Queen of Four Fires
The Storyteller’s Goddess, Carolyn McVickar Edwards, Marlowe &
A long time ago, near the beginning, at the first crack of pink in a
young morning, near the waters of the magic well, the goddess Bridget
slipped into the world and the waiting hands of the nine sisters who
swayed and crooned in a great circle around her. The waters of the
magic well burbled their joy.
Up rose a column of fire out of the new goddess’s head that burned to
the very sky. Bridget reached up her two hands and broke away a
flaming plume from her crown of fire and dropped it on the ground
before her. There it leapt and shone, making the hearth of the house
of the goddess.
Then from the fire of her hearth, Bridget used both hands to draw out
a leaping tongue of heat, swallowed it, and felt the fire burn
straight to her heart. There stood the goddess, fire crowning her
head, licking up inside her heart, glowing and shooting from her
hands, and dancing on the hearth before her.
The nine sisters hummed and the waters of the magic well trembled as
Bridget built a chimney of brick about her hearth. Then about the
chimney, she built a roof of thatch and walls of stone. And so it was
that by the waters of the magic well the goddess finished the house
in which she keeps the four fires which have served her people
Out of the fire on Bridget’s hands baked the craft of bending iron.
Out of the fire on Bridget’s hearth and the waters of her magic well
came the healing teas. Out of the fire on Bridget’s head flared out
writing and poetry. Out of the fire in Bridget’s heart spread the
heat of compassion.
Word of the gifts of Bridget’s fires traveled wide. People flocked to
learn from Bridget the secret of using fire to soften iron and bend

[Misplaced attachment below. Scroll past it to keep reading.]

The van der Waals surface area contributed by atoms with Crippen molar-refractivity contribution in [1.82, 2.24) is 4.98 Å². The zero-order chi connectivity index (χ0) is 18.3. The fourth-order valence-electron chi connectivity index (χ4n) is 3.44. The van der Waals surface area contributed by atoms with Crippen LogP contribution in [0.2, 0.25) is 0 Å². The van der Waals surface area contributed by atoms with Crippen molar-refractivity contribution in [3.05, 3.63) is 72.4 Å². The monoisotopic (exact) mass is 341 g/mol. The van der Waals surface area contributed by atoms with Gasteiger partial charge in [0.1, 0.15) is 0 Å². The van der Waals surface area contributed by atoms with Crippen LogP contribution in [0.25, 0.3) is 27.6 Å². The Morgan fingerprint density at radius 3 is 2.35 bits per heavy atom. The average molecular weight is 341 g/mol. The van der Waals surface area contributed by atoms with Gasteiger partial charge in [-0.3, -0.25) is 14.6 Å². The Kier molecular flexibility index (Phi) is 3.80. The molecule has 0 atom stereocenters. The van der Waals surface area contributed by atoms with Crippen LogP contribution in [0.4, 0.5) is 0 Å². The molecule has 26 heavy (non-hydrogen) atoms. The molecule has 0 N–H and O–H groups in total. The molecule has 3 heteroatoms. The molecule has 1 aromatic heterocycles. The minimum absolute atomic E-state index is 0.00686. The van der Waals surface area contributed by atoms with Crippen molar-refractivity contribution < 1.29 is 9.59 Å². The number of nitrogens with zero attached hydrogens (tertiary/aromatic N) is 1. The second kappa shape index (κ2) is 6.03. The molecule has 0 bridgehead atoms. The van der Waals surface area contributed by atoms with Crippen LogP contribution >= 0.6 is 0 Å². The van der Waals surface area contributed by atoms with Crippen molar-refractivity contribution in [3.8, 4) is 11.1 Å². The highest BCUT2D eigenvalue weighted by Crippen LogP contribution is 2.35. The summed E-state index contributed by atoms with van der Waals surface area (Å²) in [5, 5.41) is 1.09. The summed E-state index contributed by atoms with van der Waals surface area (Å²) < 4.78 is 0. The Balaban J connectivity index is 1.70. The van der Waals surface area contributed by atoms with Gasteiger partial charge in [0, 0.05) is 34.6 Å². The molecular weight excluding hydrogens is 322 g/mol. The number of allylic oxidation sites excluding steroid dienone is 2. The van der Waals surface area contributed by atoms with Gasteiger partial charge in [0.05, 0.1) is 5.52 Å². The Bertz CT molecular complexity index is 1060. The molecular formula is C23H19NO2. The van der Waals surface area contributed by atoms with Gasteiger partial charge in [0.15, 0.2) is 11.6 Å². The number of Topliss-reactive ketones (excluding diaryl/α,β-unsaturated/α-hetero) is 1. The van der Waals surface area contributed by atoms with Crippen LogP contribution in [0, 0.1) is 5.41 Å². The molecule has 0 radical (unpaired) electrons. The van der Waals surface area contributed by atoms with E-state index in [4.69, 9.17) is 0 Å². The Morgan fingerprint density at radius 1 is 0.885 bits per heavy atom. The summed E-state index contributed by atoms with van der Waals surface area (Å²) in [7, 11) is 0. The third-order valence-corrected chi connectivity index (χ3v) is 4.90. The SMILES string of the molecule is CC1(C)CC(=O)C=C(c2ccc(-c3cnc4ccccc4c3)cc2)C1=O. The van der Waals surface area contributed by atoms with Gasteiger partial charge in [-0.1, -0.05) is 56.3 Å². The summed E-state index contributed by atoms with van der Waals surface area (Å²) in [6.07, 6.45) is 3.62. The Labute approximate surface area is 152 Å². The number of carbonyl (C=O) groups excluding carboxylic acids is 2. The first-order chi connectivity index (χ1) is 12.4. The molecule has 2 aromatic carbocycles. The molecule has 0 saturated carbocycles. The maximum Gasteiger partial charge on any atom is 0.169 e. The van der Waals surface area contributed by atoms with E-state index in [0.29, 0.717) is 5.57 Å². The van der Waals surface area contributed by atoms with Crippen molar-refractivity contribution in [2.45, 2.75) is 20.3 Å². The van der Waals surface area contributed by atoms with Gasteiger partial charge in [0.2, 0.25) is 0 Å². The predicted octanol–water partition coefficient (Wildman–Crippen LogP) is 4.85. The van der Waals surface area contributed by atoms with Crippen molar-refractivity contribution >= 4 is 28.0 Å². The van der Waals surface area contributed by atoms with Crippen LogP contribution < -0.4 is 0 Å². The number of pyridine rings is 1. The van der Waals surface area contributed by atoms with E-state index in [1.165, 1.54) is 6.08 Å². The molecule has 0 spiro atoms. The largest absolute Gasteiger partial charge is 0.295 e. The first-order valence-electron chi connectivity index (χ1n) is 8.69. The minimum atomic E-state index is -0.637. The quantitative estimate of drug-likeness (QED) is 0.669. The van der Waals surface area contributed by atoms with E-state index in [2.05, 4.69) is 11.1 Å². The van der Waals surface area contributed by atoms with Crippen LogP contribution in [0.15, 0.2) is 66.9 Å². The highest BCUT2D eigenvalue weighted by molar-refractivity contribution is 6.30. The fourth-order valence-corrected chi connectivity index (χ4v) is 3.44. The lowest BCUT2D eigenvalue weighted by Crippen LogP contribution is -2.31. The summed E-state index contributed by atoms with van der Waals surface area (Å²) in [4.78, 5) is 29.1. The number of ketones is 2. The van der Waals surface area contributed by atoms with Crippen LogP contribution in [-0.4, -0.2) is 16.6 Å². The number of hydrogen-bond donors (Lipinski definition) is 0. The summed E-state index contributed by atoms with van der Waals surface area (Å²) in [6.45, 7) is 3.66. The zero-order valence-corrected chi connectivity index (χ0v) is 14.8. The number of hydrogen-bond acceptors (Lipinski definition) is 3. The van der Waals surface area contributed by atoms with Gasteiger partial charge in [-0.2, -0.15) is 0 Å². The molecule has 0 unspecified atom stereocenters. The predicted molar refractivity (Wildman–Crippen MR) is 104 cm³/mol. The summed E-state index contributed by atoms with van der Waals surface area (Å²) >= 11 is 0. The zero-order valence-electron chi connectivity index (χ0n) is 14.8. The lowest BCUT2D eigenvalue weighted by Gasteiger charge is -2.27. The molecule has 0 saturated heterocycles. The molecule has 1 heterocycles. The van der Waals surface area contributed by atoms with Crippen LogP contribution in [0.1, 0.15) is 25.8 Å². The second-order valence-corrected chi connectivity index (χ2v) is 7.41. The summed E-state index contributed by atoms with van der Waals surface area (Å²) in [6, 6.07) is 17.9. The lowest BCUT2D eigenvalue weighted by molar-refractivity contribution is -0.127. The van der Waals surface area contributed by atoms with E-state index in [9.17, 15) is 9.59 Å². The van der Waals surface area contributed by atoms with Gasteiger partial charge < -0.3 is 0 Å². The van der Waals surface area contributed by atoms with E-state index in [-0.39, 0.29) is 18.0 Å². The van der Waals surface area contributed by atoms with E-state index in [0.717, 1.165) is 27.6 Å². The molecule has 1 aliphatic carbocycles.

it to the shapes of their desires. The people called bending iron
smithcraft, and they made wheels, pots, and tools that did not break.
All the medicine plants of the earth gathered in the house of the
goddess. With their leaves, flowers, barks, and roots, and the waters
of her magic well, Bridget made the healing teas. She gave a boy with
weak teeth the tea of the dandelion root. She gave a young woman the
tea of the raspberry leaf to help her womb carry its child. An old
man, a cane in each hand to help him walk, took from Bridget
wintergreen bark for his pain and black cherry juice for the
rheumatism. She gave comfrey to a girl with a broken leg and blue
cohosh to bring her bloods without cramps. Bridget brewed motherwort,
licorice root, and dried parsley for a woman who was coming to the
end of her monthly bleeding. “Cup a day,” said Bridget, “that you
stay supple and strong.”
The people wanted Bridget’s recipes. “But we can’t remember which
plants for which healings, where to gather them or how long to steep
them,” they told Bridget.
The fire on Bridget’s head blazed bright. She took up a blackened
stick and made marks with it on a flat piece of bark.”These are the
talking marks,” She said. “They are the way to remember what you
don’t want to forget.”
The talking marks also let the people write down the stories of her
Once two men with terrible stories of leprosy came to Bridget.
“Bathe yourself in my well.” said Bridget to the first man. At every
place Bridget’s waters touched, the man’s skin turned whole again.
“Now bathe your friend,” said Bridget.
Repulsed, the man backed away from his friend. “I cannot touch him,”
“Then you are not truly healed,” said the goddess. And she gave the
first man back his leprosy and healed the second man. “Return to me
with compassion,” she said to the first man. “There find your
Every year at midwinter the people thank Bridget for her well of
wisdom and her fires of hand, hearth, head and heart. “Thank you,
Bridget, for the simthcraft, for the healing teas, the talking marks,
and compassion. May you dwell with your fires in your house by the
waters of your magic well forever.”